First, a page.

In Funk's Corner

"How Much Money am I Going to Make"

Ichi Ban Otoko

I have always been interested in developing and helping young talent for the wrestling business.

From my first days in the wrestling business I have been approached by young athletes who wanted to become pro wrestlers. In the beginning it was because of my father's notoriety in the Amarillo Territory and the name recognition and visibility Terry and I had in the West Texas State University football program.

Dusty Rhodes, Tully Blanchard, Ted Dibiase, Bobby Duncum Sr., Bruiser Brody, Dick Murdoch, Tito Santana, (Merced Solice) Barry Windham and Stan Hanson all participated in the West Texas State University football program and followed us into the wrestling business.

My next influence came in Japan where I had the opportunity to train and work with in the development of Jumbo Tsuruta, Tenryu, Misawa, Kobashi, Kawada, Kabuki and Akiyama.

In the Mid Atlantic Territory, it was Jay Youngblood, (Steve Romero) Later as the booker in Florida I had the opportunity to work closely with David Von Erich and in Japan with Kerry Von Erich.

In the mid eighties I worked an indy show in North Carolina and met and became good friends with a young future brilliant talent, Rob Van Dam. We made many trips together to Japan.

Later it was a privilege working with such future stars as Kurt Angle, Test, Christian, Edge, Matt Hardy, Lita, Prince Albert, Rikishi, Crash Holly and many more.


I was sitting in my living room one morning just after we had moved to Florida in the late eighties. The phone rang and it was one of the young athletes I had worked with in Florida Territory. He talked to Marti first and said, "Please help me, I am stuck out here in Portland working for some independent promoter and the business is terrible. I have no money. I had to call my mother and ask here to send me enough money to get home. Please ask Dory if he can book me in Japan."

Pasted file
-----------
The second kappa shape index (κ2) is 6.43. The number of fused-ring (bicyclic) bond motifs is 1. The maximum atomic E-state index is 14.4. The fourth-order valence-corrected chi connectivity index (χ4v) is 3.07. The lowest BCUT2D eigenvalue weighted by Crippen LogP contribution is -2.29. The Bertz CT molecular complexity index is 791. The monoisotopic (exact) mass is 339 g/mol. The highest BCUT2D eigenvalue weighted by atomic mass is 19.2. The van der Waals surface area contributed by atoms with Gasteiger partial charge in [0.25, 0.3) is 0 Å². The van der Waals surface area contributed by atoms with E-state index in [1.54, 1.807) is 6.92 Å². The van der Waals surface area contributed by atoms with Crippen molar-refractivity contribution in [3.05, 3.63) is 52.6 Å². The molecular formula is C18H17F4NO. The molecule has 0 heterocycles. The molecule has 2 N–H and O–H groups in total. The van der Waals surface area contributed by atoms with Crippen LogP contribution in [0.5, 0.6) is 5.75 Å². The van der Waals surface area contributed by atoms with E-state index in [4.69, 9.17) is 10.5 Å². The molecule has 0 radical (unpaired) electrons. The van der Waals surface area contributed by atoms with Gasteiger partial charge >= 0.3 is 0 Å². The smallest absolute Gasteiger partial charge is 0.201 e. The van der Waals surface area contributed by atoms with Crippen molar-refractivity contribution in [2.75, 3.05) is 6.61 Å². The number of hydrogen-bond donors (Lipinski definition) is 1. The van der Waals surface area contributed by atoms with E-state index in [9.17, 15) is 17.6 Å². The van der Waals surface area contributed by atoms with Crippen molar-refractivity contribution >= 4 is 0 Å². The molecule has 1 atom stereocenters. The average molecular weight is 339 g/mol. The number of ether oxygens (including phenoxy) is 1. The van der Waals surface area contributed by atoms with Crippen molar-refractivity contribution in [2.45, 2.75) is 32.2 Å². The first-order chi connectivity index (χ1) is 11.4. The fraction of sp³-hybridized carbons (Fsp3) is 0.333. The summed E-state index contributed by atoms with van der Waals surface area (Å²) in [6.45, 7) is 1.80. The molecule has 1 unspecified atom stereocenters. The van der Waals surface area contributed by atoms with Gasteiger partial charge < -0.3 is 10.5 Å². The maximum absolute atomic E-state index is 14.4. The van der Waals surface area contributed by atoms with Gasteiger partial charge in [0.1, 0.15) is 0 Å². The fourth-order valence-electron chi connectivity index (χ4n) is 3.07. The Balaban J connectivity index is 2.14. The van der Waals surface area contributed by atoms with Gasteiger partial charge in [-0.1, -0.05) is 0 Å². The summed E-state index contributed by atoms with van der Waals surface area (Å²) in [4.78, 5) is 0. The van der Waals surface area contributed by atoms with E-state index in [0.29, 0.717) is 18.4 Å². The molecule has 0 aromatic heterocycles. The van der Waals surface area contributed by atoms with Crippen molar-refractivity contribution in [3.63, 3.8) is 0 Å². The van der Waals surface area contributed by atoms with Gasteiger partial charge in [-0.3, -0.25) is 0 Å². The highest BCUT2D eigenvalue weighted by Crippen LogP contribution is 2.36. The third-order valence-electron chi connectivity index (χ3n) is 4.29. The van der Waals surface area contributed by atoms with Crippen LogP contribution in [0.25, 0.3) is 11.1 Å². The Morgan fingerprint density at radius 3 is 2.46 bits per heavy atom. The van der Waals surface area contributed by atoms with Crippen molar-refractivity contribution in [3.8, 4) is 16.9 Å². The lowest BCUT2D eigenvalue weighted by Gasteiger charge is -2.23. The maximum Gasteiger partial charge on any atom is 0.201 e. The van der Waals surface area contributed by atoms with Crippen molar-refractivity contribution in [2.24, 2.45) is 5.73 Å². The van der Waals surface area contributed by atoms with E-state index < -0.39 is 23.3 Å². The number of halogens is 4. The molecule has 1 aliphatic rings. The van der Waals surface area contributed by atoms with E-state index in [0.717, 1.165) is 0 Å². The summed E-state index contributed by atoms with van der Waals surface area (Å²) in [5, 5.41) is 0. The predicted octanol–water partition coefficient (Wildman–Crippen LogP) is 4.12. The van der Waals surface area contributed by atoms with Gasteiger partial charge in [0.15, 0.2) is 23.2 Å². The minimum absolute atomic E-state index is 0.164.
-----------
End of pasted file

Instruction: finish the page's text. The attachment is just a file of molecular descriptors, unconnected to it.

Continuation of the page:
This kid was a quality athlete (Badketball) and college graduate with a degree in business and had been working for Honeywell Corp. He had made the decision with his wife to give wrestling a try. Together they decided to make a three year commitment to making in in the wrestling business. He was close to the end of the line.

I took the phone and said I would do my best.

In five minutes I had Mister Baba on the phone and had confirmation that my friend could go to Japan on the next trip for All Japan Pro Wrestling. I called back to the Portland number and informed my friend he was booked for the next tour. He thanked me profusely then hung up.

Less than a minute later, the phone rang again. It was my friend on the phone from Portland. He said, "Hey Dory, How much money am I going to make?"

My first thoughts were, "Holy Moley this guy just called me starving in Portland and now he is asking me how much money he is going to make?" Later, I thought, "This kid has a lot of guts."

I did talk to Mr. Baba about this young talented athlete and the contributions he could make to the wrestling business. They did come up with a financial deal that began the very successful portion of  his career.

This young cosmetically appealing athlete became the number one Gaijin (Term used to describe out of country wrestlers) wrestler in Japan. Not only was he a great worker but learned the business in total. All Japan Pro-Wrestling became known as the best company for in-ring performance in the world. They did capacity business with clean finishes in the ring, winners and losers. To explain it in common terms, "no bull-shit finishes." My friend was the man behind the scenes, the writer for All Japan Pro-wrestling.

He is now an indispensable part of the Future of WCW.

In Japanese the Characters say, "Number one Man"
Ichi Ban Otoko
Johnny Ace.

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